Saturday, June 23, 2007
One Song at a Time
This post is inspired by the song
'Better People' by Australian performer Xavier Rudd whose lyrics raise the vital issues of ecological and social care. Rudd calls his latest CD, White Moth, 'my proudest work' and the video and lyrics reflect his ethic to change the world. The video clip starts with images of the murderous whale hunt by the Japanese, depicts giant trees in threatened wild forests, and explores global suffering from all sorts of angles. In an era of suffering of both humanity and planet, voices like Xavier Rudd's and that of John Butler raise our collective consciousness and hopefully make this place a better world.
It rained last night. All night. The river valley was grey in the drizzle but the undergrowth was alive with the darting and chirping of tiny birds as they chased each other through the scrub, relishing in play and one of the few times this year it has rained. It was as if the place was becoming slowly alive in the dampness. The birds knew it.
People, when they meet each other, now comment on the coming of rain as something special, unusual, whereas rain in Brisbane is normally a frequent event. But not this year.
On the way home I met the priest at the local Anglican church near the river. She told me about how they are becoming more aware of ecological concerns and are trying to become more environmentally-friendly. The parish is installing water tanks and wants dual flush toilets. It has taken mainstream religions in Australia some time to join these ecological changes but the urgency of the water crisis has galvanised action. The Uniting and Catholic Churches are carrying out environmental audits, and a few years ago, the Catholic Church initiated Catholic Earthcare Australia, (2002) with the intention 'to mobilize its congregation - representing one-quarter of the Australian population - on environmental issues'.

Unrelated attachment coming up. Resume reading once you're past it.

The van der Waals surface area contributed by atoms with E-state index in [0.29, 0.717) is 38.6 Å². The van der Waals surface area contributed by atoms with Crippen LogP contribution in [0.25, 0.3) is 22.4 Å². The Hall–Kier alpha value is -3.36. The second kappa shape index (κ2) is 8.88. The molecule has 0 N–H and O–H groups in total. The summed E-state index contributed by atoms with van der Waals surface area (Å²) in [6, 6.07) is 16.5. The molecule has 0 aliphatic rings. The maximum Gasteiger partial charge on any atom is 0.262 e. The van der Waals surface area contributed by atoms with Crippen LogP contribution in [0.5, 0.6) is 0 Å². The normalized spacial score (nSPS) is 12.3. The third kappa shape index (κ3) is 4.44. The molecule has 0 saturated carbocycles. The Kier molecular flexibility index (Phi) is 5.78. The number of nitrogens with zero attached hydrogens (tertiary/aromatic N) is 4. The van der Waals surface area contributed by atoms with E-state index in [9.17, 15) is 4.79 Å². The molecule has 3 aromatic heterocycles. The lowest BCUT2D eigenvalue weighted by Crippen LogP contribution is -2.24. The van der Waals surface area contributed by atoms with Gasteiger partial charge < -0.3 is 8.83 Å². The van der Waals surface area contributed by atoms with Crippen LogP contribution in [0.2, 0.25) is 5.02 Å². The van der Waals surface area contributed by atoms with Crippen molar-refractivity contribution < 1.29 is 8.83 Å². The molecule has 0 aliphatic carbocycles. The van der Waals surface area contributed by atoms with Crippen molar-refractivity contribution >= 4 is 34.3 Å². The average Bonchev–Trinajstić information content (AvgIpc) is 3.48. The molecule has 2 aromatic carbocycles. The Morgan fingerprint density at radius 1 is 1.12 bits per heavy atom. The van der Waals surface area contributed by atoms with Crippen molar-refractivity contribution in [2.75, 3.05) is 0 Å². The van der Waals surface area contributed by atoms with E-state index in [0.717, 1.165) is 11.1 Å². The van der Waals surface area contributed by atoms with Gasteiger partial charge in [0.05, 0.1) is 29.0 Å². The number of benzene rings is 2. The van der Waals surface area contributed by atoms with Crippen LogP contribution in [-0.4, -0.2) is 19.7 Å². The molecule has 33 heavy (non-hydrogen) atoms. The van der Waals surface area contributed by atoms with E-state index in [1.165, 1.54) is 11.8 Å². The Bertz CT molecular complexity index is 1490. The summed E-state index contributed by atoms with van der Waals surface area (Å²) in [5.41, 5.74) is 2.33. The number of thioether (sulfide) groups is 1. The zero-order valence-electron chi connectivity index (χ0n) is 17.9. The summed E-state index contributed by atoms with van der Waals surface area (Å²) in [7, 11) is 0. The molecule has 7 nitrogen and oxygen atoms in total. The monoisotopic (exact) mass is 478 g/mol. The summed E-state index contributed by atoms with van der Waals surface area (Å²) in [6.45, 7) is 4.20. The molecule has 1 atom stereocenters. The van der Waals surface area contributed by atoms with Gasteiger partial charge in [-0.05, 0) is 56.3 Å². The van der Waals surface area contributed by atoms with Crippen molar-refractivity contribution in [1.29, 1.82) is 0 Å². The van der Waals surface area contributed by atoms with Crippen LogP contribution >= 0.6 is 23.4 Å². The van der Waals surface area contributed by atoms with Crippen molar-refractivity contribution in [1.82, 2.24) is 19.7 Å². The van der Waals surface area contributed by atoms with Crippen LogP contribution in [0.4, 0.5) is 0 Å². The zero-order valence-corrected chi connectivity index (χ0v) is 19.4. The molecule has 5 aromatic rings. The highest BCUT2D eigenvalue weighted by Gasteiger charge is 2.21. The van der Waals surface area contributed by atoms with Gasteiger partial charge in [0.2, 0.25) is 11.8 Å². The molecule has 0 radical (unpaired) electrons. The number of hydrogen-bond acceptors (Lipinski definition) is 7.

Caring for creation is definitely on the agenda of the Australian National Counci of Churches, which through its 'Decade to Overcome Violence' is raising concerns about ecological violence alongside demands for peace and justice.
In the US, things have moved faster. But, at least initially, the relationship between mainstream religion and ecology seemed to be an individual rather than an institutional affair as people like Thomas Berry, Paul Santmire, Matthew Fox, Rosemary Radford Ruether, Sallie Mcfague, Mary Tucker and other luninaries laid the groundwork for changing community attitudes.
Then the institutions got involved - and some campaigns have been both innovative and successful. In 2002-2003, the Evangelical Environment Network (EEN) flushed some American TV stations with ads asking: 'What car would Jesus drive?'. Hopefully he might walk or ride a bike, but practically, a small environmentally-sensitive vehicle. EEN believes that environmental problems are moral and spiritual problems, and making a decision about which car to drive is essentially a moral decision.
Living as if the earth matters. This vital ethical approach has been a feature of ecophilosophies and ecospiritualities such as Paganism, Druidry and Goddess worship through sacred nature religion practice, as well as deep ecology and spiritual-ecofemininsm. Bron Taylor found a 'dark green religion' amongst forest activists and other nature carers and more recently has discussed aquatic nature religion, while my recent work has focused on ecological-spiritual relationships among marine activists that I frame as a 'deep blue religion'. In the end, it is about a profound reverence for the earth's dynamic and life-providing ecosystems.
These themes are immersed in the moving words of Xavier Rudd's 'Better People' who lyrically gives 'respect to the ones making changes'.
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